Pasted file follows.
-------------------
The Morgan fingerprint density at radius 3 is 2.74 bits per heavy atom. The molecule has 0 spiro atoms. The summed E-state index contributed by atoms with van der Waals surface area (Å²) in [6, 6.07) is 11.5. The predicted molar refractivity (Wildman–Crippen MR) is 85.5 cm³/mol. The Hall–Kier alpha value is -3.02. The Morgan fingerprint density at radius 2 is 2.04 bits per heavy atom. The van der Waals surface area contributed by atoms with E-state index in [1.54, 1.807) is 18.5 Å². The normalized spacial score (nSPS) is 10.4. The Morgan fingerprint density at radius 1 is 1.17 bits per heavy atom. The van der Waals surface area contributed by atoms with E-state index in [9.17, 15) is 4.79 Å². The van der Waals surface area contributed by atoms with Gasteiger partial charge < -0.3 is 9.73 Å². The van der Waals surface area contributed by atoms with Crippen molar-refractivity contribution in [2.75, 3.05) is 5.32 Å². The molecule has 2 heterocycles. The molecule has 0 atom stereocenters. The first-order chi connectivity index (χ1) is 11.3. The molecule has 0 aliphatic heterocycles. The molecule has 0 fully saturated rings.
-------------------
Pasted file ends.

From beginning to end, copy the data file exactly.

The Morgan fingerprint density at radius 3 is 2.74 bits per heavy atom. The molecule has 0 spiro atoms. The summed E-state index contributed by atoms with van der Waals surface area (Å²) in [6, 6.07) is 11.5. The predicted molar refractivity (Wildman–Crippen MR) is 85.5 cm³/mol. The Hall–Kier alpha value is -3.02. The Morgan fingerprint density at radius 2 is 2.04 bits per heavy atom. The van der Waals surface area contributed by atoms with E-state index in [1.54, 1.807) is 18.5 Å². The normalized spacial score (nSPS) is 10.4. The Morgan fingerprint density at radius 1 is 1.17 bits per heavy atom. The van der Waals surface area contributed by atoms with E-state index in [9.17, 15) is 4.79 Å². The van der Waals surface area contributed by atoms with Gasteiger partial charge < -0.3 is 9.73 Å². The van der Waals surface area contributed by atoms with Crippen molar-refractivity contribution in [2.75, 3.05) is 5.32 Å². The molecule has 2 heterocycles. The molecule has 0 atom stereocenters. The first-order chi connectivity index (χ1) is 11.3. The molecule has 0 aliphatic heterocycles. The molecule has 0 fully saturated rings.